Last week, the American Jewish Committee organized a nationwide movement in reaction to the white nationalist attack at a Pittsburgh synagogue. The AJC encouraged people to attend services at their local synagogues this past weekend, along with the use of the “#ShowUpForShabbat” hashtag, reminding Jews to claim that “love triumphs over hate.” For some, this campaign may have felt empowering and inspirational.
For me, it felt alienating and misguided.
Personally, I have responded to the tragedy in Pittsburgh by emphasizing my Jewishness in public spaces — wearing a bright Magen David (Jewish star) each day, walking a little taller, my gaze just daring someone to question or challenge me. But I know that not every Jew responds this way or feels comfortable sticking out in a crowd. Some of us may want to blend in, to pass, to hide. I know because I was that Jew, the one who straightened her hair and wished strangers a merry Christmas, the one who thought that avoiding the sting of anti-Semitism was on me. I had to learn what it meant to have a Jewish identity outside of persecution. I know myself now, but that doesn’t make me bulletproof.
The Hillel at my school discussed this tension at length, debating the merits of #ShowUpForShabbat on campus. What if secular Jewish students felt pressured to come to services to prove their Jewishness or their grief? What if the last thing they wanted was to highlight their Jewishness as they walked through the streets of our Confederate flag-bearing town to reach the sanctuary? Or what if they, or well-meaning gentile students, simply had a time conflict with our services? Did that make them less of a Jew, less of an ally? The last thing we wanted was to ask people to prove something to us. We relayed our concerns to the Jewish life center, but we were overruled.
And so Shabbat came. We were cramped into the sanctuary like sardines, our knees touching one another, our breath in each other’s faces as we prayed. A non-Jewish girl in front of me got annoyed by the constant standing and sitting. Jewish students relegated to the hallway didn’t know where to turn for the Amidah. I saw Jewish students who don’t always come to Shabbat, who maybe felt that they needed it more this week, sitting on the floor while Christian professors and students sat in chairs. I couldn’t help but think that if, God forbid, something should happen again, we would trample each other alive trying to get out of that room.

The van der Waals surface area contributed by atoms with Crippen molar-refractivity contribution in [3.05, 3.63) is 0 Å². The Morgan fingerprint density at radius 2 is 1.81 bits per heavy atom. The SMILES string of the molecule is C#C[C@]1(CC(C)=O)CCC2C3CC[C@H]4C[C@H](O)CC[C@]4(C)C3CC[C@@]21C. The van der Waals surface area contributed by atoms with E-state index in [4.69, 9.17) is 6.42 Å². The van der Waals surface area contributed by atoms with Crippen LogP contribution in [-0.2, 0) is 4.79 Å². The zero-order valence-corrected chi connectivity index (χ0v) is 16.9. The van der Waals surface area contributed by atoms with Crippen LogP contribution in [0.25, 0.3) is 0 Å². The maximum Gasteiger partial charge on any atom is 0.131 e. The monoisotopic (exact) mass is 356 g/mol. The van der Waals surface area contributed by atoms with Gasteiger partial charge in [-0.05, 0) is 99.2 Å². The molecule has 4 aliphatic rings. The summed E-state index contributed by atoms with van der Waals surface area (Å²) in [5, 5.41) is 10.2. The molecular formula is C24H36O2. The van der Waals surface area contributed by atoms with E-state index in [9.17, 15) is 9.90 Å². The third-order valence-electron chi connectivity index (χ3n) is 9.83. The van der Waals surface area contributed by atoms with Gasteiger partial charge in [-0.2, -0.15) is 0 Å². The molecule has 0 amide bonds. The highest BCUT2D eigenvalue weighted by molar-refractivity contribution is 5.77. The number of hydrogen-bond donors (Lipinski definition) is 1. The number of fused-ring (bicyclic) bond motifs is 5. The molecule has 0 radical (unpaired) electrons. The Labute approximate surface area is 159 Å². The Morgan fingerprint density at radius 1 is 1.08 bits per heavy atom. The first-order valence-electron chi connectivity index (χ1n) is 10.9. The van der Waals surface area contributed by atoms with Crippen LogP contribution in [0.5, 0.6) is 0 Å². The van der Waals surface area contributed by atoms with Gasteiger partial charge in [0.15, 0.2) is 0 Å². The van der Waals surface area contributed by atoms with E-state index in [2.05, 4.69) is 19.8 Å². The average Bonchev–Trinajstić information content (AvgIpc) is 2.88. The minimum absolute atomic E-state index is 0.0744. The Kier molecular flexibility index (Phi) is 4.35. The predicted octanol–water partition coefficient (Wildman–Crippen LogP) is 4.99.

The longer I sat there, the angrier I felt. I had to be “on,” to work, to explain prayers and customs to curious onlookers when all I wanted was to experience the warmth and comfort of Shabbat. One student spoke about how most American Jews could never have imagined something like Pittsburgh happening, and I bristled. I listened to kids call me “g*psy Jew” all through middle school, and I knew there were others in the room who had experienced similar anti-Semitic bullying. We could imagine this, I thought.
As the services continued, we preached love, respect, and understanding. We preached civility, that weighted word that made me feel like I was laying down my body for white nationalists to walk over. I knew that the messages came from a well-intentioned place, from a place of intercultural communication and acceptance. But I also knew that I wasn’t ready to forgive, to extend a helping hand to those who question my existence a mere six days after a man murdered 11 members of my tribe.
There was something saccharine about the evening, something that felt so fake. Maybe some non-Jewish people in the room would pledge to fight anti-Semitism, to put themselves on the line for us. But most would go back to their dorms and do nothing else. Maybe they would tweet about the tragedy, or change their profile pictures in support. They had shown up for Shabbat, punched another hole in their ally card, and could now go to sleep in peace. I felt alienated, exoticized, and singled out for my Jewishness in what should be a Jewish space on campus… but at least we had gathered together in the name of civility.
I don’t blame the non-Jewish students who showed up for Shabbat. They came out of an impulse to understand and to show that they cared, even if only for a night. But the whole event contributed to a culture of performative allyship and solidarity that permeates so many liberal spaces, especially college campuses. We go to school-sanctioned rallies for marginalized students, we sign petitions, we like each other’s Facebook statuses in a desperate effort to prove our allyship. But do we ever ask what marginalized students truly need from us? Do we stand in front of them in the face of threats, walk them to class, offer a hug, or respect the fact that they maybe don’t want us to do anything unless it comes from a place of genuine caring and concern? We are so afraid of being perceived as ignorant, as indifferent, as wrong, that we forget to ask those most affected by a tragedy what they need.
I will continue to show up for Shabbat, as I do every week — not just because I am involved in Hillel, but because I find Shabbat to be the best way I can celebrate my community and ground myself. Not every Jew feels this way, and they shouldn’t have to. Not every non-Jewish ally should feel pressured to attend a religious service different from their own, something they may not be comfortable doing. And I’m not sure I want those people at Shabbat, even if their hearts are in the right place. I want to exist Jewishly in a Jewish space without explaining the words coming out of my mouth and the meditations of my heart to other people. I don’t want us to forget or cloud over the Jewish nature of the Pittsburgh attack. And I don’t want to perpetuate this cycle of performative activism. Really, I just want to pray in peace.